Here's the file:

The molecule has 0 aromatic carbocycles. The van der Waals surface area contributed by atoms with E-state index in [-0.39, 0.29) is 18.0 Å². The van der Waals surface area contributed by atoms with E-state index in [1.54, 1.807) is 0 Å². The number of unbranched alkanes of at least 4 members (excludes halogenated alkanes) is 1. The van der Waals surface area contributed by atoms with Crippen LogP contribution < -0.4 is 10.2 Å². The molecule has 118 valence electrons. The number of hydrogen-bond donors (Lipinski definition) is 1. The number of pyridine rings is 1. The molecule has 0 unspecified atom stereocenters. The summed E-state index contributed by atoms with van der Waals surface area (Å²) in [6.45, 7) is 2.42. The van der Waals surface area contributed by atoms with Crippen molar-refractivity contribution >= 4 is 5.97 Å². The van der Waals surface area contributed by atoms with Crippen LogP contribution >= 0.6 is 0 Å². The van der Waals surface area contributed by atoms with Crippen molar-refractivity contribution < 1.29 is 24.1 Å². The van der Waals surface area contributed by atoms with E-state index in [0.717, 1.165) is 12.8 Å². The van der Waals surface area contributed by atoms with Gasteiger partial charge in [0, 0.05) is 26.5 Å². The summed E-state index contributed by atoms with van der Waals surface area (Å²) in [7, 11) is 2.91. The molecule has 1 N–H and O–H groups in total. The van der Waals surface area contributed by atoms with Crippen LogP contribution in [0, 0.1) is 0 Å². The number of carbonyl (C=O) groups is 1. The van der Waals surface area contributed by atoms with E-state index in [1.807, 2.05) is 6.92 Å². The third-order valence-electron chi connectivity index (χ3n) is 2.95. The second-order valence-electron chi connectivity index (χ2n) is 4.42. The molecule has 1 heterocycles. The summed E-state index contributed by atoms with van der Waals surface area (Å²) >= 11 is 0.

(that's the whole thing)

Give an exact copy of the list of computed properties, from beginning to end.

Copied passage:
The molecule has 0 aromatic carbocycles. The van der Waals surface area contributed by atoms with E-state index in [-0.39, 0.29) is 18.0 Å². The van der Waals surface area contributed by atoms with E-state index in [1.54, 1.807) is 0 Å². The number of unbranched alkanes of at least 4 members (excludes halogenated alkanes) is 1. The van der Waals surface area contributed by atoms with Crippen LogP contribution < -0.4 is 10.2 Å². The molecule has 118 valence electrons. The number of hydrogen-bond donors (Lipinski definition) is 1. The number of pyridine rings is 1. The molecule has 0 unspecified atom stereocenters. The summed E-state index contributed by atoms with van der Waals surface area (Å²) in [6.45, 7) is 2.42. The van der Waals surface area contributed by atoms with Crippen molar-refractivity contribution >= 4 is 5.97 Å². The van der Waals surface area contributed by atoms with Crippen LogP contribution >= 0.6 is 0 Å². The van der Waals surface area contributed by atoms with Crippen molar-refractivity contribution < 1.29 is 24.1 Å². The van der Waals surface area contributed by atoms with E-state index in [0.717, 1.165) is 12.8 Å². The van der Waals surface area contributed by atoms with Gasteiger partial charge in [0, 0.05) is 26.5 Å². The summed E-state index contributed by atoms with van der Waals surface area (Å²) in [7, 11) is 2.91. The molecule has 1 N–H and O–H groups in total. The van der Waals surface area contributed by atoms with Crippen LogP contribution in [0, 0.1) is 0 Å². The number of carbonyl (C=O) groups is 1. The van der Waals surface area contributed by atoms with E-state index in [1.807, 2.05) is 6.92 Å². The third-order valence-electron chi connectivity index (χ3n) is 2.95. The second-order valence-electron chi connectivity index (χ2n) is 4.42. The molecule has 1 heterocycles. The summed E-state index contributed by atoms with van der Waals surface area (Å²) >= 11 is 0.